Friday, April 22, 2011

What Is It About The Passover Seder That Attracts Even The Most Secular, Non-Observant Jew?

Most Jews and those descended from Jews don't keep the Torah Laws.  They don't usually care if a food item or meal is kosher.  They eat the forbidden chametz on Passover.  But that doesn't stop a large percentage from having some sort of traditional Seder, even if it's totally traif (non-kosher) and technically chametzdik.

When I was growing up, we always had or attended Passover S'darim (seders,) though technically we didn't include everything and didn't read all that's in the Hagaddah.  Like many families, the Seder ended with the meal, and the meal including chicken soup with kneidlach was the highlight.  That's how I remember it from my childhood.  Maybe for some, it was the ritual, required drinking of four cups of wine.

Decades ago, when I was a kid, almost every Jewish family had at least someone who could read some of the Hebrew in the Hagaddah.  I highly doubt if that's the case today.  Our old Hagaddot had just Hebrew and English.  No doubt that today's Hagaddah has a lot of transliteration.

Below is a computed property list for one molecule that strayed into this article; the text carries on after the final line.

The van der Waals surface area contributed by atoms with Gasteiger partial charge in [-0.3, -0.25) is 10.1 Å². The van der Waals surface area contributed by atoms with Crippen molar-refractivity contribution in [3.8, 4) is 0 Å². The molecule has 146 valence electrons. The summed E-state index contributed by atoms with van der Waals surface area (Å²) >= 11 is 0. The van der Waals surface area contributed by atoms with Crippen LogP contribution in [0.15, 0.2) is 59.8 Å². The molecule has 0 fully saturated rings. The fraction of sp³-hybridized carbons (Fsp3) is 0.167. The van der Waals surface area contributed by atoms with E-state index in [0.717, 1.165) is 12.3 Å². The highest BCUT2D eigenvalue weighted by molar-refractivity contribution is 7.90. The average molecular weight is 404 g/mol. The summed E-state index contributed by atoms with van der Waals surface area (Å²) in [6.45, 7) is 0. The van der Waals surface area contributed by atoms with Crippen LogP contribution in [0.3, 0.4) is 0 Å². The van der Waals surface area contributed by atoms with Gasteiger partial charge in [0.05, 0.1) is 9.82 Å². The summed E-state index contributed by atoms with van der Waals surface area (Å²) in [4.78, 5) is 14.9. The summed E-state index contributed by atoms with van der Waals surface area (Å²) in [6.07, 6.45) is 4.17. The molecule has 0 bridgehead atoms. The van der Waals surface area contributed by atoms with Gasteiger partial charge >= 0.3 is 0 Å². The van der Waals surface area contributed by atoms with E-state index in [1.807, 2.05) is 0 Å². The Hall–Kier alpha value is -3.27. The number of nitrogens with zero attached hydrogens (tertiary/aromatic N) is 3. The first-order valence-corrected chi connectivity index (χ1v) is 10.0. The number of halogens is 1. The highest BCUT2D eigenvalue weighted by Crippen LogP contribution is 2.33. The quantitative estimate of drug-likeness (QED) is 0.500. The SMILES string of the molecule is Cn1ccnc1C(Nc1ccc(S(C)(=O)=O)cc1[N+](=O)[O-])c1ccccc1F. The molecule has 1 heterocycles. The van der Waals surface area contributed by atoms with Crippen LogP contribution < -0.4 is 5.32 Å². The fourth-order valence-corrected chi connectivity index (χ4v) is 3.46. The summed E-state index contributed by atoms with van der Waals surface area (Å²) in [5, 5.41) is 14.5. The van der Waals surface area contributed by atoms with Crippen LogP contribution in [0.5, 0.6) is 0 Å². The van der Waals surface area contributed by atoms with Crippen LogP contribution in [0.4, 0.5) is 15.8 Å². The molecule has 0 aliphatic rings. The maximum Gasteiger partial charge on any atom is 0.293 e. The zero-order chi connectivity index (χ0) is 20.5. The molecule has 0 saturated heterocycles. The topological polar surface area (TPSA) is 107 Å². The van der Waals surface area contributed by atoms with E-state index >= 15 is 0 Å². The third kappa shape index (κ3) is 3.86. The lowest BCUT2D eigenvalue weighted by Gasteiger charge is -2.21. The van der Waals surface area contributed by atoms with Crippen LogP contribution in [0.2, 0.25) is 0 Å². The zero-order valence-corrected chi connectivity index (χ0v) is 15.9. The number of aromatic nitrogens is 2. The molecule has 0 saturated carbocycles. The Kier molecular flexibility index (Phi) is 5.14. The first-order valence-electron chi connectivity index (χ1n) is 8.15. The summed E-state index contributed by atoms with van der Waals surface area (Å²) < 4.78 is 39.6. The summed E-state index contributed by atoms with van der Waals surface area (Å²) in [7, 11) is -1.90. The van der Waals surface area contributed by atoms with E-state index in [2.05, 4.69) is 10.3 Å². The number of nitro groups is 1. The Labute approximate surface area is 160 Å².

Today there are also all sorts of versions of the Hagaddah with additions and subtractions from the old traditional one.  Some people spend months before Passover assembling their own Hagaddah based on the theme of their choice.

I'm just very curious.  What is it about the Passover Seder that attracts otherwise non-observant Jews to have some sort of "seder?" 


Leah said...

it could be the connection to some sort of tradition-no matter how "off" it may be. It could be the connection to family that most long for-especially in our ever busy lives.....Or it could be that it is ingrained in us, just like the ingrained inate behavior for even the most unoffiliated jew to perform bris mila on his male child on the eight day when they intend to do perform little else of the rituals of Judaism......what do you think? Enjoy the rest of Pesach!

Batya said...

Leah, it could just be the primal memory of the food...

Keli Ata said...

I think you're both right, Leah and Batya.

It's an interesting post. A couple of years ago I got into a conversion with a man who insisted that he was a secular Jew. Still, he celebrated Pesach at the homes of his two sons, both hassidic Jews.

Since this man did go to sedars, I asked him if the observance of even one mitzvah made him a religious Jew.

He didn't like the question at all and insisted he was a secular Jew.

Batya said...

Keli, interesting story there. both sons religious, he must be more spiritual than he let on.